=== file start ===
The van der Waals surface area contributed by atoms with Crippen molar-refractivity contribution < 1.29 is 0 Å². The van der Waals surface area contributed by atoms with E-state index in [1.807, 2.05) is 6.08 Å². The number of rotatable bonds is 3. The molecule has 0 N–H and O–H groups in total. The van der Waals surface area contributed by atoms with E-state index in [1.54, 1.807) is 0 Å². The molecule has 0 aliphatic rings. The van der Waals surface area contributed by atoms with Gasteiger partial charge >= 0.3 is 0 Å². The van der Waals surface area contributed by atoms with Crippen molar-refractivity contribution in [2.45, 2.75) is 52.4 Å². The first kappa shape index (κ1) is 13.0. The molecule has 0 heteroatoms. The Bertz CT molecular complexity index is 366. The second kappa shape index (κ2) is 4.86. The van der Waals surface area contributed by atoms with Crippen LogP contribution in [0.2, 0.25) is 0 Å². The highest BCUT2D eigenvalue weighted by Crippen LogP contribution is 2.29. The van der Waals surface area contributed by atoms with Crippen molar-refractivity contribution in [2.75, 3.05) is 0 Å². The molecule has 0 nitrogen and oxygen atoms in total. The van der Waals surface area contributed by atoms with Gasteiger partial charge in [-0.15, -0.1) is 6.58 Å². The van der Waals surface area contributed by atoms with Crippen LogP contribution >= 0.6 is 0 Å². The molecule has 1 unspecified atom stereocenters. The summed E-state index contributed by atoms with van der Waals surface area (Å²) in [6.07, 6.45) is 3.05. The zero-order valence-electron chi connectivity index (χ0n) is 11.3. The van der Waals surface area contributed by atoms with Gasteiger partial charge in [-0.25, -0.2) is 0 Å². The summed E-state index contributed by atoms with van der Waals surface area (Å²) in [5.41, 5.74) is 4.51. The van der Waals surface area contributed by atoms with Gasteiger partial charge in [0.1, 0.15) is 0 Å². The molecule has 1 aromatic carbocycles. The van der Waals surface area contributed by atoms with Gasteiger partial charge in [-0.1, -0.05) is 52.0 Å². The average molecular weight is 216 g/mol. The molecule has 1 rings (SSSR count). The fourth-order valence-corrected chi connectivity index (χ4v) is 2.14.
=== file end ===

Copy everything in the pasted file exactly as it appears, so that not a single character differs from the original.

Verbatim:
The van der Waals surface area contributed by atoms with Crippen molar-refractivity contribution < 1.29 is 0 Å². The van der Waals surface area contributed by atoms with E-state index in [1.807, 2.05) is 6.08 Å². The number of rotatable bonds is 3. The molecule has 0 N–H and O–H groups in total. The van der Waals surface area contributed by atoms with E-state index in [1.54, 1.807) is 0 Å². The molecule has 0 aliphatic rings. The van der Waals surface area contributed by atoms with Gasteiger partial charge >= 0.3 is 0 Å². The van der Waals surface area contributed by atoms with Crippen molar-refractivity contribution in [2.45, 2.75) is 52.4 Å². The first kappa shape index (κ1) is 13.0. The molecule has 0 heteroatoms. The Bertz CT molecular complexity index is 366. The second kappa shape index (κ2) is 4.86. The van der Waals surface area contributed by atoms with Crippen LogP contribution in [0.2, 0.25) is 0 Å². The highest BCUT2D eigenvalue weighted by Crippen LogP contribution is 2.29. The van der Waals surface area contributed by atoms with Crippen molar-refractivity contribution in [2.75, 3.05) is 0 Å². The molecule has 0 nitrogen and oxygen atoms in total. The van der Waals surface area contributed by atoms with Gasteiger partial charge in [-0.15, -0.1) is 6.58 Å². The van der Waals surface area contributed by atoms with Crippen LogP contribution >= 0.6 is 0 Å². The molecule has 1 unspecified atom stereocenters. The summed E-state index contributed by atoms with van der Waals surface area (Å²) in [6.07, 6.45) is 3.05. The zero-order valence-electron chi connectivity index (χ0n) is 11.3. The van der Waals surface area contributed by atoms with Gasteiger partial charge in [-0.25, -0.2) is 0 Å². The summed E-state index contributed by atoms with van der Waals surface area (Å²) in [5.41, 5.74) is 4.51. The van der Waals surface area contributed by atoms with Gasteiger partial charge in [0.1, 0.15) is 0 Å². The molecule has 1 aromatic carbocycles. The van der Waals surface area contributed by atoms with Gasteiger partial charge in [-0.1, -0.05) is 52.0 Å². The average molecular weight is 216 g/mol. The molecule has 1 rings (SSSR count). The fourth-order valence-corrected chi connectivity index (χ4v) is 2.14.